The Initiative for Public Art Reston (IPAR), scheduled to formally dedicate this year’s South Lakes High School public art work, “Simon,” has canceled tonight’s unveiling due to the extreme heat. The dedication of the work had been scheduled for 7 p.m. No word on when new ceremony will take place.

This is the third year in a row SLHS students’ — the STEAM team — have merged art and science to turn a concrete slab into a temporary work of art. The sculpture is expected to remain for several months.

The students said they wanted to honor Reston founder Robert Simon, a supporter of public art, who died last year at 101. The students’ mission statement said “Inspired by Robert E. Simon’s Seven Principles of Community, the temporary public artwork shows that beauty, both structural and natural, is a necessity of a good life and should be fostered.”

“The house structure represents how the hospitality of Reston draws people into the community, its warm colors creating an inviting atmosphere, and the curtain and window illustrating Reston’s welcoming nature. Reston is our home, and the house serves as a representation of such.”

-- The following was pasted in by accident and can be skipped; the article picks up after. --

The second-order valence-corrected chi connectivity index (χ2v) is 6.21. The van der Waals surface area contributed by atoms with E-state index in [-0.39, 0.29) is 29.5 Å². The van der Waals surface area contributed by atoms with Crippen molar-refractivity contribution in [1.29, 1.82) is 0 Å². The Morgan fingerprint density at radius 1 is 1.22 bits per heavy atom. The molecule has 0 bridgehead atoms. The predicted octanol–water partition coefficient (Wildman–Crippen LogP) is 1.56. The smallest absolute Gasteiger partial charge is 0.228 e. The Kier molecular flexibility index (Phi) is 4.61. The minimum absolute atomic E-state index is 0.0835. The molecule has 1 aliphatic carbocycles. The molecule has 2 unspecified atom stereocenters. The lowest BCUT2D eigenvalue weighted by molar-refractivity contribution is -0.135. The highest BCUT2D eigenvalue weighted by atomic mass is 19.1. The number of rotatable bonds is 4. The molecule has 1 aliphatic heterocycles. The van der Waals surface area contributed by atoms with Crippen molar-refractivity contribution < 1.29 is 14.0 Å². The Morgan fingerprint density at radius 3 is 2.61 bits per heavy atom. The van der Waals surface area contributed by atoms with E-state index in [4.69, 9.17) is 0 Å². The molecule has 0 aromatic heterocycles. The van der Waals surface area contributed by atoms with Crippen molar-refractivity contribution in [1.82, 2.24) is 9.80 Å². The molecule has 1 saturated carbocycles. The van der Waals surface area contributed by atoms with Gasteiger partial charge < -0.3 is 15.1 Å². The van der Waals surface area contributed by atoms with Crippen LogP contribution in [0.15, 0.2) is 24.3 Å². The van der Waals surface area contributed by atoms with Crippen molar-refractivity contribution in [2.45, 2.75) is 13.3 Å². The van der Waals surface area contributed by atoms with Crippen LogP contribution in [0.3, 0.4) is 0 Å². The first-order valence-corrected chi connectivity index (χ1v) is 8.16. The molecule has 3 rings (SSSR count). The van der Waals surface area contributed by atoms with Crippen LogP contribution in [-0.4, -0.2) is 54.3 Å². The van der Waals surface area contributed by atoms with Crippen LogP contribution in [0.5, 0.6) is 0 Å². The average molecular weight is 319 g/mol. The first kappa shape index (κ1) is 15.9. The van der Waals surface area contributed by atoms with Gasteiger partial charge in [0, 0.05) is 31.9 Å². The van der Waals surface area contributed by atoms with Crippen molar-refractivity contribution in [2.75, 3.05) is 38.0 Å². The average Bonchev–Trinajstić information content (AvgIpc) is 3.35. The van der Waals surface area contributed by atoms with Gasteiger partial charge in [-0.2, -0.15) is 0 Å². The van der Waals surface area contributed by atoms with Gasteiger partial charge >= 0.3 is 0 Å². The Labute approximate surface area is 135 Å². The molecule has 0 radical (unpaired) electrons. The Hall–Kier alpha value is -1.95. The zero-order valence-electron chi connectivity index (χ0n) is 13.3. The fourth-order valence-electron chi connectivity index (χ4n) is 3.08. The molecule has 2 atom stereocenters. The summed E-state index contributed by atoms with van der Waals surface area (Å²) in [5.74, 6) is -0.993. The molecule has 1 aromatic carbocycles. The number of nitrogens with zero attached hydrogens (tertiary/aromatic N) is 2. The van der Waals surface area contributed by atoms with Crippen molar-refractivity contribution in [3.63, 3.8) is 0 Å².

The students worked with SLHS art teach Marco Rando on the project for a year, presenting design concepts to the Initiative for Public Art Reston (IPAR) Public Art Committee for recommendation on the design to develop for the spillway, as well as presenting and receiving approval from the Reston Association Design and Review Board (DRB).

The sculpture was first fabricated by students in the school parking lot to formalize the engineering process. It was then deconstructed and given to RA construction staff to reconstruct on the concrete spillway of Lake Thoreau.

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SLHS Students Create New Public Art for Lake Thoreau

Public art is returning to the spillway on Lake Thoreau.